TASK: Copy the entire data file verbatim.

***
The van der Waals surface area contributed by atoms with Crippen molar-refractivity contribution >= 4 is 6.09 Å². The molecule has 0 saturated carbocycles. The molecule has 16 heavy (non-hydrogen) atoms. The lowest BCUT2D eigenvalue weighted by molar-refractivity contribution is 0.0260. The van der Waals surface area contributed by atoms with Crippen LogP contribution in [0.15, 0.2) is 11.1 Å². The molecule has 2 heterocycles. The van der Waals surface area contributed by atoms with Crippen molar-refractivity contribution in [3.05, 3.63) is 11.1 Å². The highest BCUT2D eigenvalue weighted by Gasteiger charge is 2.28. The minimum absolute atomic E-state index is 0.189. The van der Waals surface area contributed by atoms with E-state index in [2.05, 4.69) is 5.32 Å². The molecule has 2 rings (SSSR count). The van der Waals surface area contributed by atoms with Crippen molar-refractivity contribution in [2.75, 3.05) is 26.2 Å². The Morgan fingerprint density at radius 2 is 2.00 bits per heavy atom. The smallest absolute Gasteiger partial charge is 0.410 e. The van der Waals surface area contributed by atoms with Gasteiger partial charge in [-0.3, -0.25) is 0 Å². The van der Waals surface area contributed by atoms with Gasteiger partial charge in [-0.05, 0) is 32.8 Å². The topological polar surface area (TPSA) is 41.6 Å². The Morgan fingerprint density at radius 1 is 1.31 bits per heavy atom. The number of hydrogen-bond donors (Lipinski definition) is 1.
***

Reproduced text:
The van der Waals surface area contributed by atoms with Crippen molar-refractivity contribution >= 4 is 6.09 Å². The molecule has 0 saturated carbocycles. The molecule has 16 heavy (non-hydrogen) atoms. The lowest BCUT2D eigenvalue weighted by molar-refractivity contribution is 0.0260. The van der Waals surface area contributed by atoms with Crippen LogP contribution in [0.15, 0.2) is 11.1 Å². The molecule has 2 heterocycles. The van der Waals surface area contributed by atoms with Crippen molar-refractivity contribution in [3.05, 3.63) is 11.1 Å². The highest BCUT2D eigenvalue weighted by Gasteiger charge is 2.28. The minimum absolute atomic E-state index is 0.189. The van der Waals surface area contributed by atoms with E-state index in [2.05, 4.69) is 5.32 Å². The molecule has 2 rings (SSSR count). The van der Waals surface area contributed by atoms with Crippen molar-refractivity contribution in [2.75, 3.05) is 26.2 Å². The Morgan fingerprint density at radius 2 is 2.00 bits per heavy atom. The smallest absolute Gasteiger partial charge is 0.410 e. The van der Waals surface area contributed by atoms with Gasteiger partial charge in [-0.3, -0.25) is 0 Å². The van der Waals surface area contributed by atoms with Gasteiger partial charge in [-0.05, 0) is 32.8 Å². The topological polar surface area (TPSA) is 41.6 Å². The Morgan fingerprint density at radius 1 is 1.31 bits per heavy atom. The number of hydrogen-bond donors (Lipinski definition) is 1.